ENIWA, Japan (AP) — The earth shook and explosions boomed in the crisp winter air of Japan’s northern island of Hokkaido on Tuesday, as dozens of tanks and soldiers carried out drills at a Japanese army post that has long served to keep an eye on neighboring Russia, while showcasing Japanese military prowess as Tokyo […]
Japan holds drills in north as it faces Russia, China threat
ENIWA, Japan (AP) — The earth shook and explosions boomed in the crisp winter air of Japan’s northern island of Hokkaido on Tuesday, as dozens of tanks and soldiers carried out drills at a Japanese army post that has long served to keep an eye on neighboring Russia, while showcasing Japanese military prowess as Tokyo also faces China’s rise.
A team of four tanks, each carrying three soldiers, fired shells and machine guns at targets meant to represent enemy missiles, armored vehicles or humans as hundreds of fellow soldiers cheered on the sidelines and waved their unit flags.
The drills, which opened this week and continue through Dec. 14, involve about 1,300 Ground Self-Defense Force troops — about 550 of whom are completing the actual drills, according to the Northern Army Headquarters.
The drill focus on training soldiers for speed and accuracy in shooting targets that randomly appear from the range of 300 meters (984 feet) to 3 kilometers (1.9 miles) during a 15-minute session.
The training comes as China and Russia have stepped up military cooperation in recent years in an attempt to counter the region’s U.S.-led bloc.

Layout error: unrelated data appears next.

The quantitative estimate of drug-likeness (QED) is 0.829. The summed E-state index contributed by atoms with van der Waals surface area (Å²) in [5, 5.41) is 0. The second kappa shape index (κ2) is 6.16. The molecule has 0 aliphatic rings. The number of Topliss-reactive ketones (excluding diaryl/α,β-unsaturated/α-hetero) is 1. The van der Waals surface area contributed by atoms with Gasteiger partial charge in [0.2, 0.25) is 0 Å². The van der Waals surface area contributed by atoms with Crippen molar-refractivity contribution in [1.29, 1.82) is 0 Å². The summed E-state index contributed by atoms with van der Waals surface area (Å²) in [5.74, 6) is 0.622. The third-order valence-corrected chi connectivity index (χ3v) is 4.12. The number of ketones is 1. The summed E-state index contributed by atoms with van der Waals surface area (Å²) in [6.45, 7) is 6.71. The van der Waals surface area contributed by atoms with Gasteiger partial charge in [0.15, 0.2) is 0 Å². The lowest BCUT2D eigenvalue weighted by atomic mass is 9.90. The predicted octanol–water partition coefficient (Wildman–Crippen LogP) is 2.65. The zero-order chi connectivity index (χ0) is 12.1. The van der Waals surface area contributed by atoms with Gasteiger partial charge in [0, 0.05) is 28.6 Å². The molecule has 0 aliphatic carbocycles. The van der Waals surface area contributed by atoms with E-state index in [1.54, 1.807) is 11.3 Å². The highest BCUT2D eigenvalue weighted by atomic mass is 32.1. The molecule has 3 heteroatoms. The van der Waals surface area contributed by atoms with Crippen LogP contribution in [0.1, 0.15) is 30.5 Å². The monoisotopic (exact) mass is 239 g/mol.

Among Japan’s biggest worries is China’s increased naval activity, which has prompted Tokyo to rapidly step up troop deployment and missile defenses across southern Japan, including on remote islands.
China’s buildup of military facilities in the South China Sea has heightened Tokyo’s concerns in the East China Sea, where the Japanese-controlled Senkaku islands are also claimed by Beijing, which calls them Diaoyu. China has sent a fleet of armed coast guard boats to routinely circle them and to go in and out of Japanese-claimed waters, sometimes chasing Japanese fishing boats in the area.
The result has been that Tokyo has shifted its focus on defense from northern to southern Japan in recent years. Heavy combat tanks and their units on Hokkaido — an old stronghold for Japanese forces — have also been reduced, as defense priorities have grown to include cyber, outer space and other tech dimensions.
But Hokkaido, with its large open spaces, remains an important training ground for Japanese troops, army officials said. Besides the northern island, Japan’s main tank exercise grounds are nearby Mount Fuji and Oita in the south.
Archconservative former premier Shinzo Abe significantly expanded Japan’s military role and budget, during his more than eight-year rule, which ended in 2020. Japan has rapidly grown its role in its security alliance with Washington, and has made more purchases of costly American weapons and equipment, including fighter jets and missile interceptors.
Japanese Prime Minister Fumio Kishida, who took office in October, said during his first troop review that he would consider “all options,” including possibly pursuing pre-emptive strike capabilities to further “increase Japan’s defense power” — a divisive issue that opponents say violates the country’s pacifist constitution.